I took one look at the material for week 2 of Chemistry* and dropped the course. Math. I suppose I should have expected it, but that's not going to happen right now. It's an extremely good course, I love the approach, and the professor is very clear, but now is not the right time for me to attempt another course with math in it. Maybe next year.
AIDS is very different this week, looking at prevention by behavioural changes. I admire those in public health etc with the staying power to remind people for the umpteenth time to use a condom. It must get very discouraging that it has to be repeated. And dealing with the shame and denial (the social cause of the spread of the disease), well all I can do is take my hats off to them for their patience and tenacity. These are dedicated people.
Aboriginal Worldviews is heavy this week, testimonies from survivors of residential schools, more and more details about the abuses of native people. Another piece of information came from the forums, this was not in the course, a student posted a lecture from a Mohawk doctor......"there is an established history of american indians being subjected to psychiatric interviews after they are arrested for minor crimes such as vandalism or disorderly conduct in which they are asked if spirits were involved in their minor crimes. These questions are of course not asked of non-indians. When the indian admits his belief in spirits, he is diagnosed with schizophrenia and required to take pills and receive electro-shock treatments that damage his brain and dull his thinking in order to control his "illness". He is also labelled publicly and may end up being shunned as mad by his own family, which makes things worse."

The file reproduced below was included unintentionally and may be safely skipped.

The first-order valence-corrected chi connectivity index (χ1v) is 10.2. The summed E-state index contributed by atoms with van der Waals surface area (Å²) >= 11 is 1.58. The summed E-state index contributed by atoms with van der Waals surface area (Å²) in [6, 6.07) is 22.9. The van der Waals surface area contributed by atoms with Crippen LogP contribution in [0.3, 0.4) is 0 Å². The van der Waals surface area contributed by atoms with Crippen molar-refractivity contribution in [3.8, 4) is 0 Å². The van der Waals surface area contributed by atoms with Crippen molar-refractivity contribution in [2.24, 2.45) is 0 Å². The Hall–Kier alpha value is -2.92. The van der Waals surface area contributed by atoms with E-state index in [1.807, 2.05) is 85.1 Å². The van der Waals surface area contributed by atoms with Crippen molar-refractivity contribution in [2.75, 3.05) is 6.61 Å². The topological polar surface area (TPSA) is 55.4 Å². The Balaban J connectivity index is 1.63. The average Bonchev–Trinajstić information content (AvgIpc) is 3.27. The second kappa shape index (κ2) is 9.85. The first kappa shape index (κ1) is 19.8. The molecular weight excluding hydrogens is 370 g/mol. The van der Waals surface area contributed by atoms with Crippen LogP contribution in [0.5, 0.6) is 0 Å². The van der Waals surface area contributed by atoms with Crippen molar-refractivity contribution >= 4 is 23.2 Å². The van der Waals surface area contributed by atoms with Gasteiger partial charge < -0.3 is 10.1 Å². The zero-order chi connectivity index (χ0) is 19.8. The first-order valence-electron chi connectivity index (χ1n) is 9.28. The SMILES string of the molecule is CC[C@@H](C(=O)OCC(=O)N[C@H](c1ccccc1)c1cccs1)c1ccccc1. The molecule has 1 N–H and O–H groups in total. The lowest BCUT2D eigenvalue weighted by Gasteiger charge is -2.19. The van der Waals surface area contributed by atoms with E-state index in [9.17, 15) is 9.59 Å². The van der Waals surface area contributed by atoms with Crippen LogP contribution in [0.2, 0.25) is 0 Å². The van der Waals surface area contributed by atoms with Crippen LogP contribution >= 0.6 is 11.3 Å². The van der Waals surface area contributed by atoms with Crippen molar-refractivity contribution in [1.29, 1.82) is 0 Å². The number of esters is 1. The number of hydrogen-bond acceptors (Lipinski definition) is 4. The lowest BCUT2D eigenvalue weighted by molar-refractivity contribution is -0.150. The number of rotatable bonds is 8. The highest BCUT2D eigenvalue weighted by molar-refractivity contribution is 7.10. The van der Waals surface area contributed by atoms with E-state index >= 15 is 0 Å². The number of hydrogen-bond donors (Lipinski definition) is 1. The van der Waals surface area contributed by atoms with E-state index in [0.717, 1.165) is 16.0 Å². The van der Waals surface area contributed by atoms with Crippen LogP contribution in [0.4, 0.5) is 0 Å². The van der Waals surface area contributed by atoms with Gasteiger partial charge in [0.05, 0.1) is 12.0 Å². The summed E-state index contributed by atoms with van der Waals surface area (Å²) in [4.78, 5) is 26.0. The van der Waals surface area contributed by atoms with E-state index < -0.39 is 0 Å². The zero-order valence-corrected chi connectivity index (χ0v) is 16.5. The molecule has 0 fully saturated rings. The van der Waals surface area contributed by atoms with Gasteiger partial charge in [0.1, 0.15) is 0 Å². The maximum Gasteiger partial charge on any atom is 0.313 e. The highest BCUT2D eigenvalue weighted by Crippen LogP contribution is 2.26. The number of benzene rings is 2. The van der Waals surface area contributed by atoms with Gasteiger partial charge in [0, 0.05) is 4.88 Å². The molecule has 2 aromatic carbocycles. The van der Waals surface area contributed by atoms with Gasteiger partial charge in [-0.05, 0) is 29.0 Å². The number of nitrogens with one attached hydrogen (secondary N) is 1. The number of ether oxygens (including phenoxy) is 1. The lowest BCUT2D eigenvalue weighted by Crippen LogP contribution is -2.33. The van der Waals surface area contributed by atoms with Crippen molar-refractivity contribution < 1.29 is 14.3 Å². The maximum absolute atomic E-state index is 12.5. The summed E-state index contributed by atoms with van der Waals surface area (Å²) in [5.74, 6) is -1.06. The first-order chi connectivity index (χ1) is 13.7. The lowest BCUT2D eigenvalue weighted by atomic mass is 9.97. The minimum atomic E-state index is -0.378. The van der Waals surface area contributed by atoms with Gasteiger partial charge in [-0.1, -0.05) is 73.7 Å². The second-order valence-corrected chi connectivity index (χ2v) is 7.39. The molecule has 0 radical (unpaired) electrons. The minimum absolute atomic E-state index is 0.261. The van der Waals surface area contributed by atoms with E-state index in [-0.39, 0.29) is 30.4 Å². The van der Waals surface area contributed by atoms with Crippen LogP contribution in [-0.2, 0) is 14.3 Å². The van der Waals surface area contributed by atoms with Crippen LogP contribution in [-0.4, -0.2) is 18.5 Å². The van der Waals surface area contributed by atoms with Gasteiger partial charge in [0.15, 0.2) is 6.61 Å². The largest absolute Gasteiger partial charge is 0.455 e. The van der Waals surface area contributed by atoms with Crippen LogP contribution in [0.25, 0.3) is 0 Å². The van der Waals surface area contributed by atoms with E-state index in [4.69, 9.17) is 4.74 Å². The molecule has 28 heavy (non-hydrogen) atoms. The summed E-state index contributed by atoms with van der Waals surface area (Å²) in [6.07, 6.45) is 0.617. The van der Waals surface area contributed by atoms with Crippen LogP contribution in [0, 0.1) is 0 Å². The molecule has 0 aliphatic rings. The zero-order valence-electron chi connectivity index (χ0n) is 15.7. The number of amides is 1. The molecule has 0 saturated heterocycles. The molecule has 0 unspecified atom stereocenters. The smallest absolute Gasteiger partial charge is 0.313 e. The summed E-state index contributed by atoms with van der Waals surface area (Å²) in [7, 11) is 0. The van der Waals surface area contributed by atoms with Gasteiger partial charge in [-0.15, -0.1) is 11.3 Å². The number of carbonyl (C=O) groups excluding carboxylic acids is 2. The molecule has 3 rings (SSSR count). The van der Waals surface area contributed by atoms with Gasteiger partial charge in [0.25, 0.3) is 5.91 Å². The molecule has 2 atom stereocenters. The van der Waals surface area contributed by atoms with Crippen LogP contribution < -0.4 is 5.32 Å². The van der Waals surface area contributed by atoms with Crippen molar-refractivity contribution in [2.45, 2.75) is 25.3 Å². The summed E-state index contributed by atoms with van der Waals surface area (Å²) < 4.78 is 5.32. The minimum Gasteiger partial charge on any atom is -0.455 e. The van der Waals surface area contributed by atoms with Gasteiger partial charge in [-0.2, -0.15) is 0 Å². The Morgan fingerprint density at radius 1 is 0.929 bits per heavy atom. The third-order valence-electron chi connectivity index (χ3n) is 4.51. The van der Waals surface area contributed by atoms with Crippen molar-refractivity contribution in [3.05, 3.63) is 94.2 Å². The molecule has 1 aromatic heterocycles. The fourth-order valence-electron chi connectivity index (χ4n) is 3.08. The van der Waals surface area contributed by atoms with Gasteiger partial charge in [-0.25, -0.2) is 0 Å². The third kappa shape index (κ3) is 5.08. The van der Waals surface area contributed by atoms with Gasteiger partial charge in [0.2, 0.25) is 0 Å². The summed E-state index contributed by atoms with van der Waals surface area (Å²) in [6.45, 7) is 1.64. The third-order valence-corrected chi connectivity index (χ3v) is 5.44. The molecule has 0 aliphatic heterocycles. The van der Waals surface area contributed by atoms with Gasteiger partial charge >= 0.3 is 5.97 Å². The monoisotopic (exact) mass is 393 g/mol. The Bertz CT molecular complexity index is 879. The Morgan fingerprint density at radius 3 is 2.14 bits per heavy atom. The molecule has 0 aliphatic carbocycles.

History this week was the first half of WWI, how and why it began, and why it went so badly. I have a horrible feeling those lessons, even if they were ever realised by TPTB, were quickly forgotten. Looking at current long slow war situations, the parallels are clear. Bad planning from the get-go.
Between these three courses, I could easily lose all faith in humans altogether.
Thankfully there's Philosophy. It's a light in a dark tunnel. This week was Descartes, and it was done so well (Professor Mitch Green is a treasure) there was no single moment I felt lost. So glad I took this and didn't let the other Philosophy course (ended) put me off. I have never read Descartes, I had been avoiding him, and now I love him. That's quite a feat.
In Energy we looked at how electricity is produced, including the sustainable technologies. Clearly the way forward is wind, if only we can get people past their superstitions.
Physics went well, I'm not clear on a few points, but the purpose of this course is to introduce the concepts, and that's working. Several aspects are counter-intuitive, and seeing it explained so well helps remember why things are the way they are. I was fascinated to discover that grams and ounces aren't just different scales, but different systems. Grams are mass, ounces are weight, they just happen to be equal at the Earth's surface due to gravity.
First week of "Introduction to Sustainability" is somewhat depressing, Malthusian catastrophes, and all that (knew about those from History) but good to see that several predictions have not actually come to pass. Still, at least there is such a discipline AS Sustainability, which is the key, of course, we have to say "Now what?" because we are very close to the edge.
Genetics is on March Break, and we are over the math intensive part of the course. I don't think I can pull my grades up enough, even if I get 100% from now on, to pass, but it's still been worthwhile. I get it, I just can't do the figures myself. If nothing else, this course caused me to purchase Jerry Coyne's book Why Evolution Is True, which everybody needs a copy of. It's the layman's guide, and it might just be enough to convince people with open-minds, but hitherto wrong information (i.e. from their church, or biased school).
*Using short names for the courses, see my full list for their full names.